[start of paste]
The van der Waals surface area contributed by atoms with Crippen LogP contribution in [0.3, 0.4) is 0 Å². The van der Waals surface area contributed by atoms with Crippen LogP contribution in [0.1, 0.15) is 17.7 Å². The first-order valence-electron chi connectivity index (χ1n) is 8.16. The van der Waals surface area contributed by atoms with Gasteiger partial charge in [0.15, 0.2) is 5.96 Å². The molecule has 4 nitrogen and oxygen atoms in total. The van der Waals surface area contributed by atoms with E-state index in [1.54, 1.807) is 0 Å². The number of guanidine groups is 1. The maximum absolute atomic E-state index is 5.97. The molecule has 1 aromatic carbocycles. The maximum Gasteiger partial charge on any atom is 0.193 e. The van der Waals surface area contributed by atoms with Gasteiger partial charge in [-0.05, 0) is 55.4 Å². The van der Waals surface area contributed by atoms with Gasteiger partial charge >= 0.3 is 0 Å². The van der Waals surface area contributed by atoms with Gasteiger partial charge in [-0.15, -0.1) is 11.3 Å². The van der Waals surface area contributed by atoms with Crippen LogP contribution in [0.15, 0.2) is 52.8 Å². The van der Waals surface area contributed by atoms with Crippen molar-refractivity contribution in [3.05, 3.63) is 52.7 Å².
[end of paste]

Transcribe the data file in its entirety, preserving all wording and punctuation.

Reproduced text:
The van der Waals surface area contributed by atoms with Crippen LogP contribution in [0.3, 0.4) is 0 Å². The van der Waals surface area contributed by atoms with Crippen LogP contribution in [0.1, 0.15) is 17.7 Å². The first-order valence-electron chi connectivity index (χ1n) is 8.16. The van der Waals surface area contributed by atoms with Gasteiger partial charge in [0.15, 0.2) is 5.96 Å². The molecule has 4 nitrogen and oxygen atoms in total. The van der Waals surface area contributed by atoms with E-state index in [1.54, 1.807) is 0 Å². The number of guanidine groups is 1. The maximum absolute atomic E-state index is 5.97. The molecule has 1 aromatic carbocycles. The maximum Gasteiger partial charge on any atom is 0.193 e. The van der Waals surface area contributed by atoms with Gasteiger partial charge in [-0.05, 0) is 55.4 Å². The van der Waals surface area contributed by atoms with Gasteiger partial charge >= 0.3 is 0 Å². The van der Waals surface area contributed by atoms with Gasteiger partial charge in [-0.15, -0.1) is 11.3 Å². The van der Waals surface area contributed by atoms with Crippen LogP contribution in [0.15, 0.2) is 52.8 Å². The van der Waals surface area contributed by atoms with Crippen molar-refractivity contribution in [3.05, 3.63) is 52.7 Å².